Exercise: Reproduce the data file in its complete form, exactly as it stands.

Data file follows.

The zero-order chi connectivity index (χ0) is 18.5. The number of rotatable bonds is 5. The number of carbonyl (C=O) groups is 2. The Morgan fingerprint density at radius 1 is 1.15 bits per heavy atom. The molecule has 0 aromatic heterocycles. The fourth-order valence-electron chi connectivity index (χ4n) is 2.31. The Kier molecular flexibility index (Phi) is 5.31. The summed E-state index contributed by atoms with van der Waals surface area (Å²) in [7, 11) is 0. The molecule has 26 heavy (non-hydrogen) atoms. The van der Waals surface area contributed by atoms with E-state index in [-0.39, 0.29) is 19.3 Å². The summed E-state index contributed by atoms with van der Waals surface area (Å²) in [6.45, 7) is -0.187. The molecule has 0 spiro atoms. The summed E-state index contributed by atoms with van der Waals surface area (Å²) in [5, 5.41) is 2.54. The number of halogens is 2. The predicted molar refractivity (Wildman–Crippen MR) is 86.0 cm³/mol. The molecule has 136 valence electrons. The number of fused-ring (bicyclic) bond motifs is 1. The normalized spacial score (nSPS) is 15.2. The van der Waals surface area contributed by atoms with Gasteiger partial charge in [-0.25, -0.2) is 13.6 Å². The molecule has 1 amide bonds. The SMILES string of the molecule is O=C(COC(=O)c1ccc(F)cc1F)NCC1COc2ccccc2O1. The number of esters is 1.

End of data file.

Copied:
The zero-order chi connectivity index (χ0) is 18.5. The number of rotatable bonds is 5. The number of carbonyl (C=O) groups is 2. The Morgan fingerprint density at radius 1 is 1.15 bits per heavy atom. The molecule has 0 aromatic heterocycles. The fourth-order valence-electron chi connectivity index (χ4n) is 2.31. The Kier molecular flexibility index (Phi) is 5.31. The summed E-state index contributed by atoms with van der Waals surface area (Å²) in [7, 11) is 0. The molecule has 26 heavy (non-hydrogen) atoms. The van der Waals surface area contributed by atoms with E-state index in [-0.39, 0.29) is 19.3 Å². The summed E-state index contributed by atoms with van der Waals surface area (Å²) in [6.45, 7) is -0.187. The molecule has 0 spiro atoms. The summed E-state index contributed by atoms with van der Waals surface area (Å²) in [5, 5.41) is 2.54. The number of halogens is 2. The predicted molar refractivity (Wildman–Crippen MR) is 86.0 cm³/mol. The molecule has 136 valence electrons. The number of fused-ring (bicyclic) bond motifs is 1. The normalized spacial score (nSPS) is 15.2. The van der Waals surface area contributed by atoms with Gasteiger partial charge in [-0.25, -0.2) is 13.6 Å². The molecule has 1 amide bonds. The SMILES string of the molecule is O=C(COC(=O)c1ccc(F)cc1F)NCC1COc2ccccc2O1. The number of esters is 1.